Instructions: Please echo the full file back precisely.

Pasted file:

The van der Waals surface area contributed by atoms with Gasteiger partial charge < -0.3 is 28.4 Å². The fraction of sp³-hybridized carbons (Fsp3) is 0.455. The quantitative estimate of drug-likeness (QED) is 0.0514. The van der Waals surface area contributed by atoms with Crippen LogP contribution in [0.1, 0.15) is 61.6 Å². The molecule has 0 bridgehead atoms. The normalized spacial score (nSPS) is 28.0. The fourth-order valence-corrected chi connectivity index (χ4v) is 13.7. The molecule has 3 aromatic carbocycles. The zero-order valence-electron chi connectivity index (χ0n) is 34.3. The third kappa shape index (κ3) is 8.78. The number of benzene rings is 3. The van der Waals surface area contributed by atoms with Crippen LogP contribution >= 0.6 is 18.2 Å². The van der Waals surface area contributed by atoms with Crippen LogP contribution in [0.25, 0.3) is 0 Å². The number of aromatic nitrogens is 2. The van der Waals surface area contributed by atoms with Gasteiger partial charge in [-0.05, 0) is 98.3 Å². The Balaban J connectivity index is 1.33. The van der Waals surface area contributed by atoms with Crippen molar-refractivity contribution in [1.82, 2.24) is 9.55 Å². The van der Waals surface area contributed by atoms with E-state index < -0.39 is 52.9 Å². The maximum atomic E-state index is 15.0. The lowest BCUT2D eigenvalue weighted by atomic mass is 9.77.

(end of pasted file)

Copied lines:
The van der Waals surface area contributed by atoms with Gasteiger partial charge < -0.3 is 28.4 Å². The fraction of sp³-hybridized carbons (Fsp3) is 0.455. The quantitative estimate of drug-likeness (QED) is 0.0514. The van der Waals surface area contributed by atoms with Crippen LogP contribution in [0.1, 0.15) is 61.6 Å². The molecule has 0 bridgehead atoms. The normalized spacial score (nSPS) is 28.0. The fourth-order valence-corrected chi connectivity index (χ4v) is 13.7. The molecule has 3 aromatic carbocycles. The zero-order valence-electron chi connectivity index (χ0n) is 34.3. The third kappa shape index (κ3) is 8.78. The number of benzene rings is 3. The van der Waals surface area contributed by atoms with Crippen LogP contribution >= 0.6 is 18.2 Å². The van der Waals surface area contributed by atoms with Crippen LogP contribution in [0.25, 0.3) is 0 Å². The number of aromatic nitrogens is 2. The van der Waals surface area contributed by atoms with Gasteiger partial charge in [-0.05, 0) is 98.3 Å². The Balaban J connectivity index is 1.33. The van der Waals surface area contributed by atoms with Crippen molar-refractivity contribution in [1.82, 2.24) is 9.55 Å². The van der Waals surface area contributed by atoms with E-state index < -0.39 is 52.9 Å². The maximum atomic E-state index is 15.0. The lowest BCUT2D eigenvalue weighted by atomic mass is 9.77.